A Game of Numbers

Say an arbitrary night
(could be moonless or not
depending on the mood of the universe
and if she is interested in this play set
before us)
say a man
our protagonist
walks into a street and the
street swallows him whole
say in this street he stumbles
into another man’s dream
our antagonist
say he gets trapped
and our antagonist walks up to him
with a branch of olive in hand
offering him terms of freedom
‘A game of number and words’
to see how much of memory he carried
with him into this dream:

59?

27.05.14
in a Northern night
accompanied by Northern stars
59 boys embraced sleep, warmly
some of our boys are dreaming
of water and girls
(some people call this a wet dream)
some, of home
somewhere safe from canes and bullies and homework
have their dreams interrupted by a bearded reality
carrying the name of god in a turban
seeking atonement for the sins of Western education
with guns and bombs and fear
 
in Buni Yadi
59 martyrs died for the iniquities of a Western education
but we still don’t have salvation
4?violence is a living word
a living-breathing word4 boys walked into a quiet town
and we rushed to welcome them
with kisses of  fire and gasoline
watched it spread through the roofs
of mouths that begged for god and rain
while we watched with rage-deafened ears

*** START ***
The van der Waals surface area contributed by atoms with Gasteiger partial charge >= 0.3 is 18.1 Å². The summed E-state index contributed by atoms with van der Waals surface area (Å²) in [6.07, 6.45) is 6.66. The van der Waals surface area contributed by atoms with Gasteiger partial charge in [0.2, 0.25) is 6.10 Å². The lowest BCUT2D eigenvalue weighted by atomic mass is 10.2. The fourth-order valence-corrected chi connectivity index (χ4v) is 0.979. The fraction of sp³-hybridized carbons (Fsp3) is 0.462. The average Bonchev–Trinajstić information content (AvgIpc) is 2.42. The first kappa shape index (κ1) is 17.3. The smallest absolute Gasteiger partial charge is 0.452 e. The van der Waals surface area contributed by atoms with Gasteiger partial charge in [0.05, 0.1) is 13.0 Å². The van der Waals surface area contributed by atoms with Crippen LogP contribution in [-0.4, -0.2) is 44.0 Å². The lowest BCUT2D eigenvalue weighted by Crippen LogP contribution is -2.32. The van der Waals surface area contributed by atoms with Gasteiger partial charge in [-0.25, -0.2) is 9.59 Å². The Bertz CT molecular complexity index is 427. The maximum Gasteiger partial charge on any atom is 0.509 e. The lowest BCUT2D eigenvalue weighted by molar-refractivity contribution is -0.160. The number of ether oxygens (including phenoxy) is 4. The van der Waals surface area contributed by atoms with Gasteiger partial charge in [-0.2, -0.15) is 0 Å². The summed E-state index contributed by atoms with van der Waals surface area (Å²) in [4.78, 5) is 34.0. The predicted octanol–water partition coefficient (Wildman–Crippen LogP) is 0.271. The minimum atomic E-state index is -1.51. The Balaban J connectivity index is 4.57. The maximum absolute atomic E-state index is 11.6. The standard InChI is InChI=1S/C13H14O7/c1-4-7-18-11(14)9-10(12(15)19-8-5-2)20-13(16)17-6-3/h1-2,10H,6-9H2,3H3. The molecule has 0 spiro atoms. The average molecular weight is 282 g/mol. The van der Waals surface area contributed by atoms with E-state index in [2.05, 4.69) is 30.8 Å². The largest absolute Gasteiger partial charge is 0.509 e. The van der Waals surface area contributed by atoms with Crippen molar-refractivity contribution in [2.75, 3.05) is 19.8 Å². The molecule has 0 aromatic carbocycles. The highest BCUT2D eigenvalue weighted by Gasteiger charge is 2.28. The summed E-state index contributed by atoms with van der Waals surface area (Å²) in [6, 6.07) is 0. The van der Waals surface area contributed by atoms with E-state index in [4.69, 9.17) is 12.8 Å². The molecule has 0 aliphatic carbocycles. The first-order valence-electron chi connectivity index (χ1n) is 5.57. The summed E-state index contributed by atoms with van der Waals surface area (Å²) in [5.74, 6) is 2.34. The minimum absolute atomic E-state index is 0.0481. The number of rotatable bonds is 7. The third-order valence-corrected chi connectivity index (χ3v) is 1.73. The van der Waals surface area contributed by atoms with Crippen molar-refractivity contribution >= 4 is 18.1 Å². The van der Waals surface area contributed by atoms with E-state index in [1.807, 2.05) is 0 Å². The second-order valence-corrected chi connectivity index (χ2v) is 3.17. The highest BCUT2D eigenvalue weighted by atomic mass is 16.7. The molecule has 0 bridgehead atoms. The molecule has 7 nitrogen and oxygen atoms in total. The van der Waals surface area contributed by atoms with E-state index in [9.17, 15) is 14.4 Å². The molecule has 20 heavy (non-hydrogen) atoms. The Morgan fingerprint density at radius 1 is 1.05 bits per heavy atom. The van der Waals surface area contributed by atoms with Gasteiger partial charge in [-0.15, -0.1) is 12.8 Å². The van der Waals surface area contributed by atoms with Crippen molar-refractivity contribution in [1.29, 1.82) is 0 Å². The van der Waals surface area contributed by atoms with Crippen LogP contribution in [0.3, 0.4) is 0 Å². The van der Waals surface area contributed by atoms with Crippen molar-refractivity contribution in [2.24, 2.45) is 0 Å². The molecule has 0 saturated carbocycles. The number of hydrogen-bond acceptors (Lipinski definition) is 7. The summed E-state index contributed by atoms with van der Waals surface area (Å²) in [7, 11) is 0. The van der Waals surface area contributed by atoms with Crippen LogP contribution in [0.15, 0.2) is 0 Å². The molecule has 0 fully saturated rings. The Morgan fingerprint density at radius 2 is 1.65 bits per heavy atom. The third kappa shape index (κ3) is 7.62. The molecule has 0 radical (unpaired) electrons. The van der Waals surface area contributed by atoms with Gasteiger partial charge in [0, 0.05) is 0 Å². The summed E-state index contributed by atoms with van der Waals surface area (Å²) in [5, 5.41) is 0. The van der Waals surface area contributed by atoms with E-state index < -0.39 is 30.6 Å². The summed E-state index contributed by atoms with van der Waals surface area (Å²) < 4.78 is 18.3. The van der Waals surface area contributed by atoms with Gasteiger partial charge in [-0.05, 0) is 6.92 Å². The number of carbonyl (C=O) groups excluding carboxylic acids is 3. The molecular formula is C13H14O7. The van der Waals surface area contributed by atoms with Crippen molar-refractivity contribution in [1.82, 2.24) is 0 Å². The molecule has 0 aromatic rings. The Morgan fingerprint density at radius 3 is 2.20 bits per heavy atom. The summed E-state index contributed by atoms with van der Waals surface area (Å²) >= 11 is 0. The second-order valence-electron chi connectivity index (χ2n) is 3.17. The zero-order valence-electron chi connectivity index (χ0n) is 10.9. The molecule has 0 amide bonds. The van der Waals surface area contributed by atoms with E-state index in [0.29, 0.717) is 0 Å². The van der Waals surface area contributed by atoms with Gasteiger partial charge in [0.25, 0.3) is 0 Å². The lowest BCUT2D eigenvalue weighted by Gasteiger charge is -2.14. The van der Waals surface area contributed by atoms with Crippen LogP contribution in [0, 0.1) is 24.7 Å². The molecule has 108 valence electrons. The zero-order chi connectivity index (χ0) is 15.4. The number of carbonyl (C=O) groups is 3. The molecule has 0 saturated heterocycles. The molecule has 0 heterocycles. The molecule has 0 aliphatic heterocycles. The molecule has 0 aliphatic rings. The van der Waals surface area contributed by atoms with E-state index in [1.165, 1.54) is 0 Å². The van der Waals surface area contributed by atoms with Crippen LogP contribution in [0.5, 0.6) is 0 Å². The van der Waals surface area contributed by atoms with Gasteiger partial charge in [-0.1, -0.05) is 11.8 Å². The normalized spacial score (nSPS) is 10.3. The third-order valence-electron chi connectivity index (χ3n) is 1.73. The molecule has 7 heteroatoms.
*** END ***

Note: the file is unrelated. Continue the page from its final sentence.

as fire painted white bones blackin Aluu,
before 1000 judges
8 eyes burnt into darkness
and we called it justice1?
tragedy has many portraits
it could be a mother
whispering lyrics of an old song
into the ears of a deaf toddler
or a boy waking up
in the shoes of a man he used to call father
smelling of alcohol
and uncertainty
but there is a picture of tragedy
that has painted itself on the walls of my mind
that I have tried to clean and clean
but won’t go away:
1 man –
an old friend
hung on a tree
(by a crowd who once called him teacher) –
chanting
‘Eli,
Eli,
lema
sabachthani’
Memory is not enough
There are dreams that never end.
Image: “Self-Portrait” by Aisha Daniels.
Afolabi Boluwatife

Afolabi Boluwatife is a 4th Year Clinical student at the University College Hospital (UCH), Ibadan. He is currently working on his first chapbook of poetry. His poems have been published on Kalahari Review, Kollectiv, Africanwriter, Expound Magazine, Praxis Magazine and some editorial boards at the University.

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